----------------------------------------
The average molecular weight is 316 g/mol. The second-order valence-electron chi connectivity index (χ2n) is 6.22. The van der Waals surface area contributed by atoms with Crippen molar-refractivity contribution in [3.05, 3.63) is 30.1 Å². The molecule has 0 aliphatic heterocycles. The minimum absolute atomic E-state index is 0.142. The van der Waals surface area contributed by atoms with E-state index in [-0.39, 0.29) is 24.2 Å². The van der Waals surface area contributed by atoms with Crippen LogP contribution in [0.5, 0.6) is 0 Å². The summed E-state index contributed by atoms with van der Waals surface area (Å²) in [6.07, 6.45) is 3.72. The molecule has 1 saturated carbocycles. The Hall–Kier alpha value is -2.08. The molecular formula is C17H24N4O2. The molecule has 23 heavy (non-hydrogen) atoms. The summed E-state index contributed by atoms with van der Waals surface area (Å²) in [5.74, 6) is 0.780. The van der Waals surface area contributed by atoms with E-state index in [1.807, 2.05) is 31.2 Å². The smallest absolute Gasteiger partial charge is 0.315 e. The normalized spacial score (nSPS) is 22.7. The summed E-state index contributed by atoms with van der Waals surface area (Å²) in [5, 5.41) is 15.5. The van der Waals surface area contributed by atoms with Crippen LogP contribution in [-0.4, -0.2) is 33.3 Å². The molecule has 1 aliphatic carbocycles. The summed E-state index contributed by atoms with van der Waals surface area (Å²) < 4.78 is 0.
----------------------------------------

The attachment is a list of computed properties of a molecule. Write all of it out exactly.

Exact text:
The average molecular weight is 316 g/mol. The second-order valence-electron chi connectivity index (χ2n) is 6.22. The van der Waals surface area contributed by atoms with Crippen molar-refractivity contribution in [3.05, 3.63) is 30.1 Å². The molecule has 0 aliphatic heterocycles. The minimum absolute atomic E-state index is 0.142. The van der Waals surface area contributed by atoms with E-state index in [-0.39, 0.29) is 24.2 Å². The van der Waals surface area contributed by atoms with Crippen LogP contribution in [0.5, 0.6) is 0 Å². The summed E-state index contributed by atoms with van der Waals surface area (Å²) in [6.07, 6.45) is 3.72. The molecule has 1 saturated carbocycles. The Hall–Kier alpha value is -2.08. The molecular formula is C17H24N4O2. The molecule has 23 heavy (non-hydrogen) atoms. The summed E-state index contributed by atoms with van der Waals surface area (Å²) in [5.74, 6) is 0.780. The van der Waals surface area contributed by atoms with E-state index in [1.807, 2.05) is 31.2 Å². The smallest absolute Gasteiger partial charge is 0.315 e. The normalized spacial score (nSPS) is 22.7. The summed E-state index contributed by atoms with van der Waals surface area (Å²) in [5, 5.41) is 15.5. The van der Waals surface area contributed by atoms with Crippen LogP contribution in [-0.4, -0.2) is 33.3 Å². The molecule has 1 aliphatic carbocycles. The summed E-state index contributed by atoms with van der Waals surface area (Å²) < 4.78 is 0.